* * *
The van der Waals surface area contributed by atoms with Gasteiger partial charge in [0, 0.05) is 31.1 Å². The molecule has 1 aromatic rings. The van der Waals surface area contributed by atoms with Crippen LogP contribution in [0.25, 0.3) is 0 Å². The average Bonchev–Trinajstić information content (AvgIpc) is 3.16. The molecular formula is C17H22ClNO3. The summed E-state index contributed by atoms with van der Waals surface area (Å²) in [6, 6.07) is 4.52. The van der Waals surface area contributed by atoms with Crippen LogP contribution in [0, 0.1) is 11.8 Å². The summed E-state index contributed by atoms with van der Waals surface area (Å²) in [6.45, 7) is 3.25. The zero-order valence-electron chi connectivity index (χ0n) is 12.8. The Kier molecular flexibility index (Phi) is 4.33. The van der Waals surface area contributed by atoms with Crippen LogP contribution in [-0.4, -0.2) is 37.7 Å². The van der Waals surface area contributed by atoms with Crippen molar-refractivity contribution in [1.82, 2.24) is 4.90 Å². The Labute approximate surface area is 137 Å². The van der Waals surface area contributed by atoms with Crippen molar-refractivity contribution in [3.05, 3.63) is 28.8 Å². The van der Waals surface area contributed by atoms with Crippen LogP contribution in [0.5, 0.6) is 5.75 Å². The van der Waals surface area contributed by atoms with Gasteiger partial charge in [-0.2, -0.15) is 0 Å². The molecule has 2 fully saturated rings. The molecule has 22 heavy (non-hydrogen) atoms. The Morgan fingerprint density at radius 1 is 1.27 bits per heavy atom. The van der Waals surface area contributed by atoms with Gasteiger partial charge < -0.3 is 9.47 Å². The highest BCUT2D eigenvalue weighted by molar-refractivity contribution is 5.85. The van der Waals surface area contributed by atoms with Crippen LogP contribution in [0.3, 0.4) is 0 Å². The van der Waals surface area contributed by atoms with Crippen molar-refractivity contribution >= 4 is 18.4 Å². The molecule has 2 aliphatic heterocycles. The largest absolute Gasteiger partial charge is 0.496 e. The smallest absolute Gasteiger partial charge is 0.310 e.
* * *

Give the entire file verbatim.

The van der Waals surface area contributed by atoms with Gasteiger partial charge in [0, 0.05) is 31.1 Å². The molecule has 1 aromatic rings. The van der Waals surface area contributed by atoms with Crippen LogP contribution in [0.25, 0.3) is 0 Å². The average Bonchev–Trinajstić information content (AvgIpc) is 3.16. The molecular formula is C17H22ClNO3. The summed E-state index contributed by atoms with van der Waals surface area (Å²) in [6, 6.07) is 4.52. The van der Waals surface area contributed by atoms with Crippen LogP contribution in [0, 0.1) is 11.8 Å². The summed E-state index contributed by atoms with van der Waals surface area (Å²) in [6.45, 7) is 3.25. The zero-order valence-electron chi connectivity index (χ0n) is 12.8. The Kier molecular flexibility index (Phi) is 4.33. The van der Waals surface area contributed by atoms with Crippen LogP contribution in [-0.4, -0.2) is 37.7 Å². The van der Waals surface area contributed by atoms with Crippen molar-refractivity contribution in [1.82, 2.24) is 4.90 Å². The Labute approximate surface area is 137 Å². The van der Waals surface area contributed by atoms with Crippen molar-refractivity contribution in [3.05, 3.63) is 28.8 Å². The van der Waals surface area contributed by atoms with Crippen LogP contribution in [0.5, 0.6) is 5.75 Å². The van der Waals surface area contributed by atoms with Gasteiger partial charge in [-0.2, -0.15) is 0 Å². The molecule has 2 fully saturated rings. The molecule has 22 heavy (non-hydrogen) atoms. The Morgan fingerprint density at radius 1 is 1.27 bits per heavy atom. The van der Waals surface area contributed by atoms with Gasteiger partial charge < -0.3 is 9.47 Å². The highest BCUT2D eigenvalue weighted by molar-refractivity contribution is 5.85. The van der Waals surface area contributed by atoms with Crippen LogP contribution in [0.3, 0.4) is 0 Å². The van der Waals surface area contributed by atoms with Crippen molar-refractivity contribution >= 4 is 18.4 Å². The molecule has 2 aliphatic heterocycles. The largest absolute Gasteiger partial charge is 0.496 e. The smallest absolute Gasteiger partial charge is 0.310 e.